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February 24, 1994

JAY N. NISBERG, Defendant.


The opinion of the court was delivered by: JOHN T. CURTIN

This is a copyright infringement case in which plaintiff Gaines, Emhof, Metzler & Kriner asserts that defendant Jay Nisberg misappropriated a publication that it describes as its "marketing guide." Defendant has moved to dismiss on grounds of improper venue and insufficiency of service of process, pursuant to Federal Rules of Civil Procedure 12(b)(3) and 12(b)(5). Item 4. In the alternative, he has moved that if the court declines to dismiss the complaint, venue be transferred to the Southern District of New York, pursuant to 28 U.S.C. § 1404(a) or § 1406(a). Plaintiff has moved to compel further discovery, claiming that it cannot respond to defendant's motion until it has further information. Item 15.


 Plaintiff, a partnership whose members are certified public accountants, has its principal place of business in Buffalo, New York. Defendant, an industrial psychologist and management consultant, claims that his residence is in North Salem, New York, and that his only office and place of business is in Ridgefield, Connecticut. Item 4. *fn1"

 Plaintiff asserts that it is the author and owner of a document entitled "Gaines, Emhof, Metzler & Kriner, CPA Firm of the 90's Marketing Guide" (the "Subject Work"), originally published in June 1991. Item 1, P 2 and Ex. A. Plaintiff alleges that it is "copyrightable subject matter under . . . 17 U.S.C. §§ 1101 et seq." Item 1, P 11.

 On November 12, 1991, one of plaintiff's partners, James Metzler, spoke at a conference in New York City and distributed copies of the Subject Work. Defendant, who was also a conference participant, obtained a copy. Plaintiff alleges that defendant subsequently infringed on plaintiff's ownership of the Subject Work by publishing, presenting, and placing on the market a work entitled "CPA Firm of the 90's Marketing Guide." The latter is essentially identical to the Subject Work, except that all reference to plaintiff has been removed. Item 1, PP 22-23 and Ex. B. Plaintiff identifies one specific occasion on which it claims defendant distributed the "misappropriated work" -- a conference held by the New Jersey Society of Certified Public Accountants in Somerset, New Jersey, on September 24, 1992.

 On the basis of these allegations, plaintiff asserts a series of claims under Federal and New York State law seeking an accounting, declaratory and injunctive relief, statutory, compensatory and punitive damages, and attorneys' fees and costs.

 Defendant has moved to dismiss, or in the alternative for transfer of venue to the Southern District of New York. Item 4. He argues that venue is inappropriate here because he lacks the necessary contacts with the district. Id.


 The complaint alleges that venue is proper in this district pursuant to 28 U.S.C. §§ 1391 and 1400. Item 3, P 6. 28 U.S.C. § 1400(a) governs venue with respect to plaintiff's claims arising under Federal copyright laws. It states:


Civil actions, suits, or proceedings arising under any Act of Congress relating to copyrights or exclusive rights in mask works may be instituted in the district in which the defendant or his agent resides or may be found.

 Id. Plaintiff maintains that "the Courts consistently interpret the statute to mean that a defendant 'may be found' wherever he may constitutionally be served with process." Item 9, pp. 8-9 (citations omitted). It then argues that since defendant "may obviously be found in the State of New York and at least at times within the Western District of New York . . . venue is at least at this stage and prior to further discovery, not only proper but necessary in this District." Id. at 9.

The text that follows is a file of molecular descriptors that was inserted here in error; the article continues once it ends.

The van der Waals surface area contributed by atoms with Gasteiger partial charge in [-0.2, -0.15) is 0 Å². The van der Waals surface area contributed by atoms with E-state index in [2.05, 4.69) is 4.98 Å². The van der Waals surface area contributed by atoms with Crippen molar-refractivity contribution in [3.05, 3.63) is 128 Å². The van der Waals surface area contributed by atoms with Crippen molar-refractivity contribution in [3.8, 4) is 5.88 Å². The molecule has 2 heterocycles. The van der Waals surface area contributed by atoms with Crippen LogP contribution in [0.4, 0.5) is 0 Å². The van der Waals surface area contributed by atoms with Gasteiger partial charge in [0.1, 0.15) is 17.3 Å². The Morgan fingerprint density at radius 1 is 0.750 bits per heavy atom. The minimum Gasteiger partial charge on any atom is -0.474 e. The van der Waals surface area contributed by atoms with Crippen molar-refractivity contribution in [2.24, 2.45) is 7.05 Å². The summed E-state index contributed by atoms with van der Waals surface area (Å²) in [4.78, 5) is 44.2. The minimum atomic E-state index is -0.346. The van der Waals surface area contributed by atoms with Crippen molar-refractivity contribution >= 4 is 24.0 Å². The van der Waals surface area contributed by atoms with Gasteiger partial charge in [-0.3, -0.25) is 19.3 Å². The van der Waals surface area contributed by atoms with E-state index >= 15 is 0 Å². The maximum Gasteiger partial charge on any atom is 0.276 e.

Defendant agrees that venue is proper under 28 U.S.C. § 1400(a) wherever he is amenable to personal jurisdiction, but argues that such a finding would require that he "be engages, in the district of suit, in a pattern of 'systematic and continuous activity' necessary to make [him] 'present' there." Item 13, p. 3 (citations omitted). He insists that his contacts with this district are inadequate to support venue here under such a test.

 The "may be found" clause of 28 U.S.C. § 1401(a) has not been interpreted by the Second Circuit, but was analyzed recently by the Seventh Circuit in Milwaukee Concrete Studios, Ltd. v. Fjeld Manufacturing Company, Inc., 8 F.3d 441 (7th Cir. 1993). The court held that:


section 1400(a) requires district courts to consider a defendant's contacts with a particular judicial district in determining where that defendant may be found. A defendant's amenability to personal jurisdiction must relate to the judicial district in which the action was filed to place venue there under section 1400(a).

 Id. at 445. Following the Seventh Circuit's holding, we must determine whether defendant's contacts with this district are sufficient to support a ruling that he "may be found" here.

 Defendant maintains that he has no office, real or personal property, mailing address, assets, bank accounts, or telephone listing in this district, has not conducted any business relating to the subject matter of this litigation here, and has only one client, an accounting firm named Freed, Maxick, Sachs & Murphy, P.C. ("Freed"), located here. Item 13, p. 4 and Ex. 1, PP 2-9; Item 4, Declaration of Jay N. Nisberg, PP 1-3. He claims that his contacts with Freed are limited to 2-3 telephone conversations per year, and one meeting per year which has always taken place outside this district. Item 13, p. 4, Ex. 1, P 5-9, and Ex. 2. None of his contacts with Freed have related to the subject matter of this action, and defendant has not distributed any copies of the document at issue to Freed. Id.

 Plaintiff asserts -- "upon information and belief" -- that defendant has conducted and may still be conducting business in this district. Item 28, PP 25-26. It has identified only Freed as a customer of defendant. Id. However, it argues that further information pertaining to whether or not defendant is present in this district for purposes of venue is almost exclusively within defendant's knowledge and control, and so a determination on the issue of venue should await further discovery. Item 7, PP 19-34; Item 9, pp. 9-10.